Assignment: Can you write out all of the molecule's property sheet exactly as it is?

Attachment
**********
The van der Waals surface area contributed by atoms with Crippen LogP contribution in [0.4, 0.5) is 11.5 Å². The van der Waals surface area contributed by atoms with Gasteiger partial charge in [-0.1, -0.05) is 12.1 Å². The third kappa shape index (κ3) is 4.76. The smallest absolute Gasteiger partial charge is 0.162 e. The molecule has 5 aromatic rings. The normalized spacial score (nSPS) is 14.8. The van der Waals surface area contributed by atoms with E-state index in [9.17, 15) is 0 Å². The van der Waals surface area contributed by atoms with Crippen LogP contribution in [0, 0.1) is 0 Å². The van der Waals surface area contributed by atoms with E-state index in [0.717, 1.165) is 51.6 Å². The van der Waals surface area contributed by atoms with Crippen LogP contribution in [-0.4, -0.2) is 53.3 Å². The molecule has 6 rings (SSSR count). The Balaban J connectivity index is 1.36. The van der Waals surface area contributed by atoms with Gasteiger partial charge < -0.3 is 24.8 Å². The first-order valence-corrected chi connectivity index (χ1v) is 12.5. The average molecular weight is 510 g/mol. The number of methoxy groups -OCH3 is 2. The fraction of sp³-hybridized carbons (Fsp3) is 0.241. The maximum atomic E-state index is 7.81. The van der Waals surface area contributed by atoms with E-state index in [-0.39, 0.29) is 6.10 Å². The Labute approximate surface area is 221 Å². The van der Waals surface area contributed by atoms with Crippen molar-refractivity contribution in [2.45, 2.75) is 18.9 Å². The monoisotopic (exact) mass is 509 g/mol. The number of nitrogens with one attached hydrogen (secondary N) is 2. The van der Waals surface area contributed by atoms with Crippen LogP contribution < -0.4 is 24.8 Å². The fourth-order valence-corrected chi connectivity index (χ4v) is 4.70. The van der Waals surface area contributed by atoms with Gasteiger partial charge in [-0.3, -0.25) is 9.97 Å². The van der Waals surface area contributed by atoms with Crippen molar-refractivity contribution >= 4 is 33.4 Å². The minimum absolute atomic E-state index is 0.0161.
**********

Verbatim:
The van der Waals surface area contributed by atoms with Crippen LogP contribution in [0.4, 0.5) is 11.5 Å². The van der Waals surface area contributed by atoms with Gasteiger partial charge in [-0.1, -0.05) is 12.1 Å². The third kappa shape index (κ3) is 4.76. The smallest absolute Gasteiger partial charge is 0.162 e. The molecule has 5 aromatic rings. The normalized spacial score (nSPS) is 14.8. The van der Waals surface area contributed by atoms with E-state index in [9.17, 15) is 0 Å². The van der Waals surface area contributed by atoms with Crippen LogP contribution in [0, 0.1) is 0 Å². The van der Waals surface area contributed by atoms with E-state index in [0.717, 1.165) is 51.6 Å². The van der Waals surface area contributed by atoms with Crippen LogP contribution in [-0.4, -0.2) is 53.3 Å². The molecule has 6 rings (SSSR count). The Balaban J connectivity index is 1.36. The van der Waals surface area contributed by atoms with Gasteiger partial charge < -0.3 is 24.8 Å². The first-order valence-corrected chi connectivity index (χ1v) is 12.5. The average molecular weight is 510 g/mol. The number of methoxy groups -OCH3 is 2. The fraction of sp³-hybridized carbons (Fsp3) is 0.241. The maximum atomic E-state index is 7.81. The van der Waals surface area contributed by atoms with E-state index in [-0.39, 0.29) is 6.10 Å². The Labute approximate surface area is 221 Å². The van der Waals surface area contributed by atoms with Crippen molar-refractivity contribution in [2.45, 2.75) is 18.9 Å². The monoisotopic (exact) mass is 509 g/mol. The number of nitrogens with one attached hydrogen (secondary N) is 2. The van der Waals surface area contributed by atoms with Crippen LogP contribution < -0.4 is 24.8 Å². The fourth-order valence-corrected chi connectivity index (χ4v) is 4.70. The van der Waals surface area contributed by atoms with Gasteiger partial charge in [-0.3, -0.25) is 9.97 Å². The van der Waals surface area contributed by atoms with Crippen molar-refractivity contribution >= 4 is 33.4 Å². The minimum absolute atomic E-state index is 0.0161.